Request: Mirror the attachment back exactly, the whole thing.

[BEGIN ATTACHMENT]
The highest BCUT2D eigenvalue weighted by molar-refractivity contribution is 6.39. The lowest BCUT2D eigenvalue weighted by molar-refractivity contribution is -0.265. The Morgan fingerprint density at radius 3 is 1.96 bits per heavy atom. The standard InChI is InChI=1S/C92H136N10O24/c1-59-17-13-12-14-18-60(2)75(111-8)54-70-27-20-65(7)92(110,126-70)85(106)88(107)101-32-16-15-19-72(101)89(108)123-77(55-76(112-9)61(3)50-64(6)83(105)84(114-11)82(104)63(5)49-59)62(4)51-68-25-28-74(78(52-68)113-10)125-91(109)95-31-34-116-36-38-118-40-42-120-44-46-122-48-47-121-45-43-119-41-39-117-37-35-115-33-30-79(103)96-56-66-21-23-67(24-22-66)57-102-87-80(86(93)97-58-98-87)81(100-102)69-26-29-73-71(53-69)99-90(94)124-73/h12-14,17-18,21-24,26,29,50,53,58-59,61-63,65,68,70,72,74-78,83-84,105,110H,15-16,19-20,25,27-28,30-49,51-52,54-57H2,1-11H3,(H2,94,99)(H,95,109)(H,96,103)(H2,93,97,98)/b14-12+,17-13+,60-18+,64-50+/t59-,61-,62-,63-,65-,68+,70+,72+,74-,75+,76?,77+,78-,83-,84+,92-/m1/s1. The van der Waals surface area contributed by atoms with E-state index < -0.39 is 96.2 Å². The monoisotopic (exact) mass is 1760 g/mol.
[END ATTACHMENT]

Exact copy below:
The highest BCUT2D eigenvalue weighted by molar-refractivity contribution is 6.39. The lowest BCUT2D eigenvalue weighted by molar-refractivity contribution is -0.265. The Morgan fingerprint density at radius 3 is 1.96 bits per heavy atom. The standard InChI is InChI=1S/C92H136N10O24/c1-59-17-13-12-14-18-60(2)75(111-8)54-70-27-20-65(7)92(110,126-70)85(106)88(107)101-32-16-15-19-72(101)89(108)123-77(55-76(112-9)61(3)50-64(6)83(105)84(114-11)82(104)63(5)49-59)62(4)51-68-25-28-74(78(52-68)113-10)125-91(109)95-31-34-116-36-38-118-40-42-120-44-46-122-48-47-121-45-43-119-41-39-117-37-35-115-33-30-79(103)96-56-66-21-23-67(24-22-66)57-102-87-80(86(93)97-58-98-87)81(100-102)69-26-29-73-71(53-69)99-90(94)124-73/h12-14,17-18,21-24,26,29,50,53,58-59,61-63,65,68,70,72,74-78,83-84,105,110H,15-16,19-20,25,27-28,30-49,51-52,54-57H2,1-11H3,(H2,94,99)(H,95,109)(H,96,103)(H2,93,97,98)/b14-12+,17-13+,60-18+,64-50+/t59-,61-,62-,63-,65-,68+,70+,72+,74-,75+,76?,77+,78-,83-,84+,92-/m1/s1. The van der Waals surface area contributed by atoms with E-state index < -0.39 is 96.2 Å². The monoisotopic (exact) mass is 1760 g/mol.